Tinnitus by Profond BarathreRelease date: February 26, 2021
Label: Hummus Records
Previously tending more towards the underground and dirgey, the Swiss black metal trio’s new record Tinnitus explores cleaner post-metal textures while conveying the same extent of atmospheric iciness.
I was familiar with the band’s previous tape Snaar, which has a more mist-shrouded feel, with the longform elaborations and shrieking vocals muffled and murky, buried under snowdrifts of static. So the clean and cold harmonic playing in the opening alerts to a change of approach, though happily still present is the same singleminded approach, patient unfolding of patterns and hints of melancholy in the grimness. It’s recognisably the same sound, but the changes in the production style from fuzzy-xerox-tape style to clear, clean and cold austerity mean that the different releases are a bit like looking at the same frosty landscape dimly lit by moonlight and then, with the new album, in the bitter brightness of dawn.
There’s also no vocals, adding to the balance of severity and expansiveness- five tracks and nearly an hour of music that is strictly restrained: no fancy diversity in effects, crunchy snow or thunderstorm samples, keyboards, folk instruments, voices, anything other than guitar, bass and drums. So the weight of the album relies on what interest they can summon in the composition of the five long tracks, which thankfully, is quite a lot. The patterns unfold slowly with the right amount of attention to harmonies opening up subtle depths in the music- the press release says it was recorded in the dark and that seems appropriate to the secluded, guarded but emotive feel to the record. Something about it feels almost like baroque harpsichord music, not at all in the sound which is pure stony-faced but poignant atmospheric post-metal, but in the way the structures gradually, painstakingly unfold according to designs that aren’t so much predictable as inevitable like grief or change and decay. A treading of familiar pathways perhaps, but with an intensity of awareness of detail and significance.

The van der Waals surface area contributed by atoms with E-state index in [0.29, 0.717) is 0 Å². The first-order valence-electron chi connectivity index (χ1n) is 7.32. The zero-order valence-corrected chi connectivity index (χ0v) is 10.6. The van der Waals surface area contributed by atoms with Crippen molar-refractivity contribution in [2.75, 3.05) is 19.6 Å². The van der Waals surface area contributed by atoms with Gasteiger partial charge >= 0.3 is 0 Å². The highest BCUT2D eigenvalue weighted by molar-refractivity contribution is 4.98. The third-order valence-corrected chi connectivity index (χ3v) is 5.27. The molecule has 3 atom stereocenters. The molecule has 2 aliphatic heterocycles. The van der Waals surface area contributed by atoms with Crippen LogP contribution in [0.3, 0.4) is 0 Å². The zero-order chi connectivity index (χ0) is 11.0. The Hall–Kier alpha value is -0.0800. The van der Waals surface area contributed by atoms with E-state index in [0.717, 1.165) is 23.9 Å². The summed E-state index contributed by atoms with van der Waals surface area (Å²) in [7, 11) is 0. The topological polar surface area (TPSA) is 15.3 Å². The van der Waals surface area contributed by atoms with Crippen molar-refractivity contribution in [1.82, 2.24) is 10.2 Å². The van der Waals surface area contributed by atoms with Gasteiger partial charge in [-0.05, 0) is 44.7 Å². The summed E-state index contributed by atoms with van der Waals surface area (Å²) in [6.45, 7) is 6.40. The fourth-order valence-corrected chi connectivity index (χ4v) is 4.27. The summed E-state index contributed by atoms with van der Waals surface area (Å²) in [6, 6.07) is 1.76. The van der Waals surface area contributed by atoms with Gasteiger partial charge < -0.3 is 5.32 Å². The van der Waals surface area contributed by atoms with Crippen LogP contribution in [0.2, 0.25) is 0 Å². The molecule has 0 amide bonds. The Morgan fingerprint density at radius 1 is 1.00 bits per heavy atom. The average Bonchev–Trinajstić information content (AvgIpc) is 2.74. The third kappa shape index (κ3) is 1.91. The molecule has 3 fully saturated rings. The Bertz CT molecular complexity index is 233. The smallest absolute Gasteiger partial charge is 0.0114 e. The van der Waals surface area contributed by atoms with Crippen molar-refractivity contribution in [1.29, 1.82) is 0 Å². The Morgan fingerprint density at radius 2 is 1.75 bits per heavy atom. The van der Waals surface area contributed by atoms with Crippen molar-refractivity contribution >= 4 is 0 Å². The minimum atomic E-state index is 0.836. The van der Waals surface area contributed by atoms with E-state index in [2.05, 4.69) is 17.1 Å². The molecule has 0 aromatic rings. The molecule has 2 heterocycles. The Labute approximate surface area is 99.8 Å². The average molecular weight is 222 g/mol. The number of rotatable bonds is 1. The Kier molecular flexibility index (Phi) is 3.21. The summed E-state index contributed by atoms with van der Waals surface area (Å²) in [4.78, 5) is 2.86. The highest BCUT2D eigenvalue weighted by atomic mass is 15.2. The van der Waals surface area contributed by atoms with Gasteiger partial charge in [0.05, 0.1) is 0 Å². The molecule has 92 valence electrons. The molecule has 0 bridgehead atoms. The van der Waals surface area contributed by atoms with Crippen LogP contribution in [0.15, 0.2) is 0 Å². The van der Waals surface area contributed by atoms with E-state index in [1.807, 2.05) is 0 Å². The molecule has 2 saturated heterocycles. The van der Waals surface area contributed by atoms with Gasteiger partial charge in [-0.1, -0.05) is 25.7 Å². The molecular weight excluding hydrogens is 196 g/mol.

In a way it’s one of those out-of-the-corner-of-your-ear albums, where (maybe especially because of the absence of vocals) it doesn’t necessarily grab your attention, but provides a backdrop for a less showy but more reflective absorption. It’s accompanied me on several striding lockdown walks in the rain, providing a welcome opening up of atmospheric space in cramped and stunted times.